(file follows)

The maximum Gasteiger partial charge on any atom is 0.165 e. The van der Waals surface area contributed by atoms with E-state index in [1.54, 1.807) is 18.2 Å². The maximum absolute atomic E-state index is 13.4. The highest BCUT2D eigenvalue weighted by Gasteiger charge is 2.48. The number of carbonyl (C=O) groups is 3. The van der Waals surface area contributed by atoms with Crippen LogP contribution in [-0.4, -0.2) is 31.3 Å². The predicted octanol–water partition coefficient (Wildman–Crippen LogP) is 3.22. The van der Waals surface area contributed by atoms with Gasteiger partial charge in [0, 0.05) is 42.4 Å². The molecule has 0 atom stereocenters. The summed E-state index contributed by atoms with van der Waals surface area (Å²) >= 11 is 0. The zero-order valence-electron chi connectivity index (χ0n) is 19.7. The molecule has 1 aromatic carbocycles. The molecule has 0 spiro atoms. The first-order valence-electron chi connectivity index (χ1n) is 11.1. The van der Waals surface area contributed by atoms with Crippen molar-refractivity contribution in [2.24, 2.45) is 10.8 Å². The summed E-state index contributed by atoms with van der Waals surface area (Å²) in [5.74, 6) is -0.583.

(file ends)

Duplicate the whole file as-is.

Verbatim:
The maximum Gasteiger partial charge on any atom is 0.165 e. The van der Waals surface area contributed by atoms with E-state index in [1.54, 1.807) is 18.2 Å². The maximum absolute atomic E-state index is 13.4. The highest BCUT2D eigenvalue weighted by Gasteiger charge is 2.48. The number of carbonyl (C=O) groups is 3. The van der Waals surface area contributed by atoms with Crippen LogP contribution in [-0.4, -0.2) is 31.3 Å². The predicted octanol–water partition coefficient (Wildman–Crippen LogP) is 3.22. The van der Waals surface area contributed by atoms with Gasteiger partial charge in [0, 0.05) is 42.4 Å². The molecule has 0 atom stereocenters. The summed E-state index contributed by atoms with van der Waals surface area (Å²) >= 11 is 0. The zero-order valence-electron chi connectivity index (χ0n) is 19.7. The molecule has 1 aromatic carbocycles. The molecule has 0 spiro atoms. The first-order valence-electron chi connectivity index (χ1n) is 11.1. The van der Waals surface area contributed by atoms with Crippen molar-refractivity contribution in [2.24, 2.45) is 10.8 Å². The summed E-state index contributed by atoms with van der Waals surface area (Å²) in [5.74, 6) is -0.583.